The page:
To maximise space in a small garden, compartmentalising is often the way to go. Use screens or dividers to section your garden off, and dedicate each section to a different activity, like entertaining, relaxing, or growing fruit and vegetables. Decorate with brightly coloured furniture on raised decking or vibrant plants in raised flower beds to further magnify the space. When choosing furniture or other additions for your small garden, consider pieces that can fold away or be easily moved if you don’t need them, so the space doesn’t feel so cramped.

Mediterranean Garden

Surprisingly, a Mediterranean style garden is growing in popularity across Britain because it brings that sunshine and holiday feeling to your own doorstep even on the duller days. Although it requires a bit of space and care, a Mediterranean design will provide a beautiful finish that gives each of your senses a delightful European hit every time you step out.

How To Design A Mediterranean Garden

Terracotta gives the ultimate Mediterranean feel, so incorporate it into your decorations, plant pots and tiling to instantly set the mood. Use bright colours all around the space and set up simple, understated wooden furniture in the native style. If you have the room, gravel paths and water features are the perfect Mediterranean additions.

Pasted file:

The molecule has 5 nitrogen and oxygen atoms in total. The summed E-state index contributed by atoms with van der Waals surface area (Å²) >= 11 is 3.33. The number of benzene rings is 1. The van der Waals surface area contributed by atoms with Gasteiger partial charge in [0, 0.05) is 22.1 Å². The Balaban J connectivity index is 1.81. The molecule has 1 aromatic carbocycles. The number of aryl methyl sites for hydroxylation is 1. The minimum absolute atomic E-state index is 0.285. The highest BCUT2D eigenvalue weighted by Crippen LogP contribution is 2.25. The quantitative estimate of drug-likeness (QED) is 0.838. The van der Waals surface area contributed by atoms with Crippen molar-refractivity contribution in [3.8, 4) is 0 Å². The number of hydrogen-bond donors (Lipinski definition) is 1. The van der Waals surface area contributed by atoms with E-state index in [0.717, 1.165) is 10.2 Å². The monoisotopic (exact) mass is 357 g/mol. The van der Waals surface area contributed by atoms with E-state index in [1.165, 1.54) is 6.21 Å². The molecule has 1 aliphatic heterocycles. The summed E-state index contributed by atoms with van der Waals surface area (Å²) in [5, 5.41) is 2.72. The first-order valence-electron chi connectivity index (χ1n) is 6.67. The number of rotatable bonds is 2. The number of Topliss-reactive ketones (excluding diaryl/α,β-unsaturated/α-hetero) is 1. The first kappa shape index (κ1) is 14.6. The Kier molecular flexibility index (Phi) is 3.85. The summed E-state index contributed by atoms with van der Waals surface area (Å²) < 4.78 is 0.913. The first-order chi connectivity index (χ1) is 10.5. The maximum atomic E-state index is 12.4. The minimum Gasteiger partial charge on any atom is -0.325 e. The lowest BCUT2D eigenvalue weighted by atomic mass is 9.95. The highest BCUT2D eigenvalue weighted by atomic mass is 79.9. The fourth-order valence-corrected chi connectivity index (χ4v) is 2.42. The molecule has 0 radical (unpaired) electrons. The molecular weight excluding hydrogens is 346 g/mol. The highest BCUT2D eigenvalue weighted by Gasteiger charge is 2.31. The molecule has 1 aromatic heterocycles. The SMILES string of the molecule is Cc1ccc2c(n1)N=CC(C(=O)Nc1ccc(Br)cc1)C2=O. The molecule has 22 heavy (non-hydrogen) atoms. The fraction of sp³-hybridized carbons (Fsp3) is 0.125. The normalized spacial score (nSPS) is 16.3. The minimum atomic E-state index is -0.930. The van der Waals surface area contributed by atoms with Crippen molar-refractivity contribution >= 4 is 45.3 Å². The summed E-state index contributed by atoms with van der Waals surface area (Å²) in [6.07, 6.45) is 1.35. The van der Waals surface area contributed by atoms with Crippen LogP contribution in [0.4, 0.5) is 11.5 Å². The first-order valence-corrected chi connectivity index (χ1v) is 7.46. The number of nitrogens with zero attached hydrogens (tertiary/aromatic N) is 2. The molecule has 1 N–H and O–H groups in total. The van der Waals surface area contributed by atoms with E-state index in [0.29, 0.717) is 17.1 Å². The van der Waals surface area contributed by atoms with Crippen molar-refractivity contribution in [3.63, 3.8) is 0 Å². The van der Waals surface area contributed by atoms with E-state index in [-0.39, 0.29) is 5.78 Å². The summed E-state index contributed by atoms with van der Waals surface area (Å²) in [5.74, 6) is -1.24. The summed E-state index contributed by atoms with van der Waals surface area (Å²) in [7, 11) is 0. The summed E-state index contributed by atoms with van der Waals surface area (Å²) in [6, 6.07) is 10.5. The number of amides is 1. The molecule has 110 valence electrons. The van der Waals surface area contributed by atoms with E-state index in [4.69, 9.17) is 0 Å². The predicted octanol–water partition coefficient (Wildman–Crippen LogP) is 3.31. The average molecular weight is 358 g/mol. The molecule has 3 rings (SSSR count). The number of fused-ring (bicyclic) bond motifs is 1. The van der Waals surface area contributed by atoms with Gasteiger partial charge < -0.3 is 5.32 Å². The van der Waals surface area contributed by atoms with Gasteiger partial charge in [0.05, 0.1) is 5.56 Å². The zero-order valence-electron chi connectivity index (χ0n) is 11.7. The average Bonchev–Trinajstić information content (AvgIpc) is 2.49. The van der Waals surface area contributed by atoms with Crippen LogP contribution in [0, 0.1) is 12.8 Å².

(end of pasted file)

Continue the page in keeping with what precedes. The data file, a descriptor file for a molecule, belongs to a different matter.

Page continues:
Many Mediterranean plants actually thrive in the British climate, though some flowers won’t survive the wetter winters and will need protection in the cooler climate. You could try planting:

  • Rosemary
  • Olive trees
  • Cypress trees
  • Phlomis
  • Succulents, like cacti

Design A Space You Know You’ll Love

No matter the size, type or requirements, there are so many ways to design a beautiful outdoor space for you, your friends, and your family to enjoy regularly. Spending time in the garden has been linked to better physical and mental health[iii], so designing a space you know you’ll love (and won’t mind looking after) can encourage all the benefits that just being out in nature can bring. Have fun!

Do you have any tips for designing your own garden? Let us know below!

  [i] https://www.capitalgardens.co.uk/blog/gardening-great-mental-health-wellbeing/#:~:text=Studies%20have%20found%20that%20the,as%20improving%20overall%20physical%20fitness.

[ii]http://www.wlgf.org/garden_resource.html#:~:text=About%2087%25%20of%20households%20in,%2C%20it%20is%20about%2061%25

[iii] https://www.rhs.org.uk/advice/health-and-wellbeing/articles/study-on-the-benefits-of-spending-time-in-gardens